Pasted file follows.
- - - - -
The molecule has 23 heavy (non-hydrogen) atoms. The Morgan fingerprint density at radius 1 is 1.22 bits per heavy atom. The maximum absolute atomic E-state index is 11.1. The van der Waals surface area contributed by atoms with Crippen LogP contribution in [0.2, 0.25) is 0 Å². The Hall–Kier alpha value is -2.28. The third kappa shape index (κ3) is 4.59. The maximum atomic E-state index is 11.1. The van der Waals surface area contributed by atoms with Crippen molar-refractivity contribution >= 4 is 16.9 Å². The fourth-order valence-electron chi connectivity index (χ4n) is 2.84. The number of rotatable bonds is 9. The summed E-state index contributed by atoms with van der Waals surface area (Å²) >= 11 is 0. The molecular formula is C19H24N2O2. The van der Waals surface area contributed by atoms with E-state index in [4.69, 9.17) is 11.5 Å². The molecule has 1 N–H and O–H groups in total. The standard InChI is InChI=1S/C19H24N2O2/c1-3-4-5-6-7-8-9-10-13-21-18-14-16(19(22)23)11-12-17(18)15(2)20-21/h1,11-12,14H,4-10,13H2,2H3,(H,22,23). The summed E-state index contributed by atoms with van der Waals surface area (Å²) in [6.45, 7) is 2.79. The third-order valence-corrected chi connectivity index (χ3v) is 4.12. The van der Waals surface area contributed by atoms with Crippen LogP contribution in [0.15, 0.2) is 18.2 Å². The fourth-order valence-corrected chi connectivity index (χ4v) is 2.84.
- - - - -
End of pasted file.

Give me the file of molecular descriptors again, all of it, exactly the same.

The molecule has 23 heavy (non-hydrogen) atoms. The Morgan fingerprint density at radius 1 is 1.22 bits per heavy atom. The maximum absolute atomic E-state index is 11.1. The van der Waals surface area contributed by atoms with Crippen LogP contribution in [0.2, 0.25) is 0 Å². The Hall–Kier alpha value is -2.28. The third kappa shape index (κ3) is 4.59. The maximum atomic E-state index is 11.1. The van der Waals surface area contributed by atoms with Crippen molar-refractivity contribution >= 4 is 16.9 Å². The fourth-order valence-electron chi connectivity index (χ4n) is 2.84. The number of rotatable bonds is 9. The summed E-state index contributed by atoms with van der Waals surface area (Å²) >= 11 is 0. The molecular formula is C19H24N2O2. The van der Waals surface area contributed by atoms with E-state index in [4.69, 9.17) is 11.5 Å². The molecule has 1 N–H and O–H groups in total. The standard InChI is InChI=1S/C19H24N2O2/c1-3-4-5-6-7-8-9-10-13-21-18-14-16(19(22)23)11-12-17(18)15(2)20-21/h1,11-12,14H,4-10,13H2,2H3,(H,22,23). The summed E-state index contributed by atoms with van der Waals surface area (Å²) in [6.45, 7) is 2.79. The third-order valence-corrected chi connectivity index (χ3v) is 4.12. The van der Waals surface area contributed by atoms with Crippen LogP contribution in [0.15, 0.2) is 18.2 Å². The fourth-order valence-corrected chi connectivity index (χ4v) is 2.84.